Huawei defends its sponsorship of overseas trips for Australian politicians in response to a recent Australian think tank report that criticized the Chinese company's actions.
"We invite media, businesses, think tanks and politicians to visit us and understand us better. The more people see and experience the worldwide innovation-leading Huawei, the more people will understand the benefits we bring to Australia," the company told the Global Times on Wednesday.
The Australian Strategic Policy Institute (ASPI) said Huawei paid for 12 trips for Australian federal politicians to the company's headquarters in Shenzhen, South China's Guangdong Province, including business class flights, domestic travel, accommodations and meals from 2010 to the present based on the disclosures of politicians, Reuters reported on Tuesday.
The report came as several politicians have called for Huawei to be banned from participating in a roll-out of Australia's 5G next-generation communications network, saying the company is effectively controlled by the Chinese government, Reuters reported.
"Huawei has submitted documents to Australian authorities to prove the security of its services. The company needs to be fairly treated," Fu Liang, a Beijing-based telecom industry expert, told the Global Times.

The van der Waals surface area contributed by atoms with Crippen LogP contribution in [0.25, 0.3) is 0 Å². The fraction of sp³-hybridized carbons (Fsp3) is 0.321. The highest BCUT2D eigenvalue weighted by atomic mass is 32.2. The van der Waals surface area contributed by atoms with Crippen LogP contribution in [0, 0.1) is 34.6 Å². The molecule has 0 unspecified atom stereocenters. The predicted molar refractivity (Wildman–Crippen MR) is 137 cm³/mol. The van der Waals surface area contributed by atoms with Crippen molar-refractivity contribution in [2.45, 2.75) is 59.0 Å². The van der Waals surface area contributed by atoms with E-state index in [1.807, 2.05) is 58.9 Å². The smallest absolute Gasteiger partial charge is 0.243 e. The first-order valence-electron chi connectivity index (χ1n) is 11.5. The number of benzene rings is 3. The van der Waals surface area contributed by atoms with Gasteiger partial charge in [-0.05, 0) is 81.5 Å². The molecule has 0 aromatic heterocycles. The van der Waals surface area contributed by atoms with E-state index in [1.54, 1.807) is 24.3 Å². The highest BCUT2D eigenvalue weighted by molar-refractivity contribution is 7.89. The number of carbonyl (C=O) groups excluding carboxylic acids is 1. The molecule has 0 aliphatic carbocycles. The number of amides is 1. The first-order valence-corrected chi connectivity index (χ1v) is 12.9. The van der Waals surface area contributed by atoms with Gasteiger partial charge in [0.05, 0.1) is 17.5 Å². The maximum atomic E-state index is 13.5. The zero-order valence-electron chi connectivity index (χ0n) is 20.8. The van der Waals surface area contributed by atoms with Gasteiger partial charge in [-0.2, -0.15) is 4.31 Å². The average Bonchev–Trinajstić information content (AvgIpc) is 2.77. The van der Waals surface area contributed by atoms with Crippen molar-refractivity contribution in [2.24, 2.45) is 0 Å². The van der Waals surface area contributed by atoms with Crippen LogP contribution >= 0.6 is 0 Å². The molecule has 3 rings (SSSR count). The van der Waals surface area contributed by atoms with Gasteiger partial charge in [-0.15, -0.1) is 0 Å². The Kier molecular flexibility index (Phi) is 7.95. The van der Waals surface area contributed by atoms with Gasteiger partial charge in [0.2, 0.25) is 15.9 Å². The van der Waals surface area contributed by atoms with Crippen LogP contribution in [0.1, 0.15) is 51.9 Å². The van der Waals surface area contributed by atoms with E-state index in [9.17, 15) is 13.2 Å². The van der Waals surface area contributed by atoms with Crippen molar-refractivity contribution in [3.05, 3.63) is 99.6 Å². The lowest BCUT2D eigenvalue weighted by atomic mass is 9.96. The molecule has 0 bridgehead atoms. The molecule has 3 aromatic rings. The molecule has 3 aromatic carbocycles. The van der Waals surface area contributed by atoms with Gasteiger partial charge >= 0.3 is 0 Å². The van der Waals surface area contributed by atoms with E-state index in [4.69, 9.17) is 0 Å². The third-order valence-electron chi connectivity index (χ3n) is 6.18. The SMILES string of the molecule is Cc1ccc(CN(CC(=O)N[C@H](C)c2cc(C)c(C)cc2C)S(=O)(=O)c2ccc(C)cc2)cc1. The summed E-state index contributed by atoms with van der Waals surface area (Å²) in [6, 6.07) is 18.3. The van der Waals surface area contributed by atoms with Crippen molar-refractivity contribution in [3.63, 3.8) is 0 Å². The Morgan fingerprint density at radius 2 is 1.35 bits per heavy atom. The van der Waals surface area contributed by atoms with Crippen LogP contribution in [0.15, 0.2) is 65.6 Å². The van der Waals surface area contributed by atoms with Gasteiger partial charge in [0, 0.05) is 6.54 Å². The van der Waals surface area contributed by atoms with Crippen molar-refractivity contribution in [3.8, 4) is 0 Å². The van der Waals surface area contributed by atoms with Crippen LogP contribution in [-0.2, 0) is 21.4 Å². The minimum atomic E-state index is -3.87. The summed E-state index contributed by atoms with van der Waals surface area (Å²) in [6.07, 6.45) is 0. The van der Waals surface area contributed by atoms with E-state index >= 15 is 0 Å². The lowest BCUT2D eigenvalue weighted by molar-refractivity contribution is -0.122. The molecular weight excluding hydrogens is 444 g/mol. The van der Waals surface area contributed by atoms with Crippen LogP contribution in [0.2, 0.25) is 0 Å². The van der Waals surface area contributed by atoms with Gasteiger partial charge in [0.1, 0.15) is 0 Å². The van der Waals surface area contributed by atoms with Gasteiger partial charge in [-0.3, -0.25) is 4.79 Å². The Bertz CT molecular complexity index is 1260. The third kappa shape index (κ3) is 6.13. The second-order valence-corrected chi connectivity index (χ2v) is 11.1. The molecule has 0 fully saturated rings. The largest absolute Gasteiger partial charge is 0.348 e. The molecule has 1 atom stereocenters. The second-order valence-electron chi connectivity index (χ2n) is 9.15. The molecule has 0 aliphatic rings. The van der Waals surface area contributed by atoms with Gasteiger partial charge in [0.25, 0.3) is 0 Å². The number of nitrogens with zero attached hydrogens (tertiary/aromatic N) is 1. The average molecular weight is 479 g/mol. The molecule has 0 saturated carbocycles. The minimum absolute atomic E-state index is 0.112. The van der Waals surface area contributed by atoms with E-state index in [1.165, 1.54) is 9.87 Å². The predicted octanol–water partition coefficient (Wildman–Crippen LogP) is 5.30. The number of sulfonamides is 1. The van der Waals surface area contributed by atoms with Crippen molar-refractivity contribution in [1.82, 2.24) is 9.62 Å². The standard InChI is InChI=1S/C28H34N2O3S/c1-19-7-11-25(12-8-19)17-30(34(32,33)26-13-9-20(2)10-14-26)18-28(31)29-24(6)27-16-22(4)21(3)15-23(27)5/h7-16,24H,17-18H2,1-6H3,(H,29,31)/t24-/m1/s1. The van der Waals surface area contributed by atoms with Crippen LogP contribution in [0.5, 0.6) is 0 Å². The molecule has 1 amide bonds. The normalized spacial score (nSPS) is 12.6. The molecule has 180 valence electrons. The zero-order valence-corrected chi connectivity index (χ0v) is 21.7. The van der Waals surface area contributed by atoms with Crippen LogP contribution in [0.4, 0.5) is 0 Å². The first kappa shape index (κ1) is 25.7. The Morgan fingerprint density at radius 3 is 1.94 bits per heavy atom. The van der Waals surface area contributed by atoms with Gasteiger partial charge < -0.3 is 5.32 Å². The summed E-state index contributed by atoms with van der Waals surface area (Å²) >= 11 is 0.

Huawei invites various groups to its headquarters in China, according to the company. Most of those invited are non-politicians who partially bankroll their trips.
Huawei also stressed that it will continue to invite and host people to see why it has become a global leader in information and communications technology (ICT). More than half of Australia's population depends on Huawei's technology for their daily communication needs, according to Huawei.
"The reasonable price, high-quality equipment, highly efficient service and good user experience are essential reasons for local telecommunication companies to choose Huawei," said Xiang Ligang, chief executive of telecom industry news site cctime.com.
Huawei helped Australia build low-cost well-functioning telecom networks in many sparsely-populated areas, a service which was difficult to come by, he added.
"Without Huawei, local telecom operators would face higher costs and lower service efficiency, which would trickle down to independent operators and consumers," he noted.
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